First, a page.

I received this just as the riots broke out in London, so it wasn’t, perhaps, the best time to be testing a ‘hoody’. Nevertheless, I decided the windy beaches of Cornwall and our annual family holiday were far enough from the troubles to get away with it…
The aim of the holiday was partly to enjoy bodyboarding (courtesy of the brilliant Rob Barber’s Bodyboarding School), but realistically I’m not going to spend as much time in the water as my husband and teenage daughter – for whom competitive marine activity is an important part of relationship building. As a result, I enjoy time on the beach with a good book. However, the wind chill on Cornwall’s north coast often means I’m huddled into coat and hat, the latter to keep the wind out of my ears.
Owen at Sprayway suggested this Dash Hoody could be the perfect ‘post boarding cover up’ and I’m inclined to agree.
Previous hooded jackets have cords that should keep the hood over my head but generally don’t. The zip on this Dash Hoody goes right up to my chin, keeping my ears safely covered without the need for a cord to close it. I really appreciated this as it made the hood-wearing so much more practical and comfortable, even in a cliff-top wind. Admittedly, the family didn’t disguise the smirks when I put the hood up on our first afternoon on a cliff top at Tintagel, but I had the last laugh because there was a biting wind and it offered excellent protection.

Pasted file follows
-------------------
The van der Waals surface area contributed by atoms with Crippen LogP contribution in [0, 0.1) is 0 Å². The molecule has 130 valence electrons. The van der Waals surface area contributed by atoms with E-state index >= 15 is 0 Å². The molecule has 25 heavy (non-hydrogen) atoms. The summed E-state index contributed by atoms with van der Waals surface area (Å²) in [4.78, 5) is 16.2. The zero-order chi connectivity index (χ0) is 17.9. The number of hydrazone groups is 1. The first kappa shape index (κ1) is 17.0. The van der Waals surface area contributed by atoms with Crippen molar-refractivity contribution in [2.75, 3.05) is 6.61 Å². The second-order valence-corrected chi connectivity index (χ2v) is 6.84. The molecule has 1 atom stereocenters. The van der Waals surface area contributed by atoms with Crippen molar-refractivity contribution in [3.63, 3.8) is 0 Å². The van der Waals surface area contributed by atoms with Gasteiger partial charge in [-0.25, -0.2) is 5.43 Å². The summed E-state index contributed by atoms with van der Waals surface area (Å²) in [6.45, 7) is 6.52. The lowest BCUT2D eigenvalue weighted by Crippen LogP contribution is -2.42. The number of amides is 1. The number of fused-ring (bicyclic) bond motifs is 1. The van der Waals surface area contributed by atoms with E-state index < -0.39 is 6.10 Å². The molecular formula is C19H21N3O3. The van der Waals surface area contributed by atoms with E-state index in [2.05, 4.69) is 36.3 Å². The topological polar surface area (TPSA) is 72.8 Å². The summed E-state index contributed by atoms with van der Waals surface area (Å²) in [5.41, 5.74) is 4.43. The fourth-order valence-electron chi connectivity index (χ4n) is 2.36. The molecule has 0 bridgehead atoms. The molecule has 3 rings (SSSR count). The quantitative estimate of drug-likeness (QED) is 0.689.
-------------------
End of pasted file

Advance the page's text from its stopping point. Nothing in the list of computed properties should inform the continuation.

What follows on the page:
The hoody is also carefully shaped, cleverly avoiding the ‘mother in a sack’ look that normally occurs when ladies of my age try such clothing.
I also appreciated the zipped pockets, keeping my phone safe on our leisurely walks along the South West Coast Path (the only place I could get any reception…).
I wouldn’t normally choose a manmade fabric over a cotton sweatshirt, but I was won over by this. It’s a wicking fabric and it really worked on the cliffs where it can be bracing in the wind one moment and baking hot the next, depending on the shelter available.
The label reads: “The material is soft and smooth on the skin <which I can vouch for>, non-allergic and does not product <sic> irritating rustling noises and is easy to care for.” I love the idea that I might choose an outer layer of clothing based on the quality of sound it produces. But now I think about it, I don’t see why it shouldn’t be a vital criterion for all future garment purchases.
Another concern I had was the washing instructions. The label instructs you to use ‘pure soap flakes’ in a 30C delicates machine wash. I’m afraid I don’t have washing-machine-ready pure soap flakes at hand, so I had to use my normal own-brand non-bio ‘green’ laundry liquid. Fortunately it’s survived its first wash well. The inward-facing fleece is still lovely and soft and it doesn’t seem to have lost its shape. I’ll try to remember to update this after a few more washes and see how it fares.
And fortunately, it’s clearly outdoor wear, hence avoiding the chance that I might be locked away as a hooligan…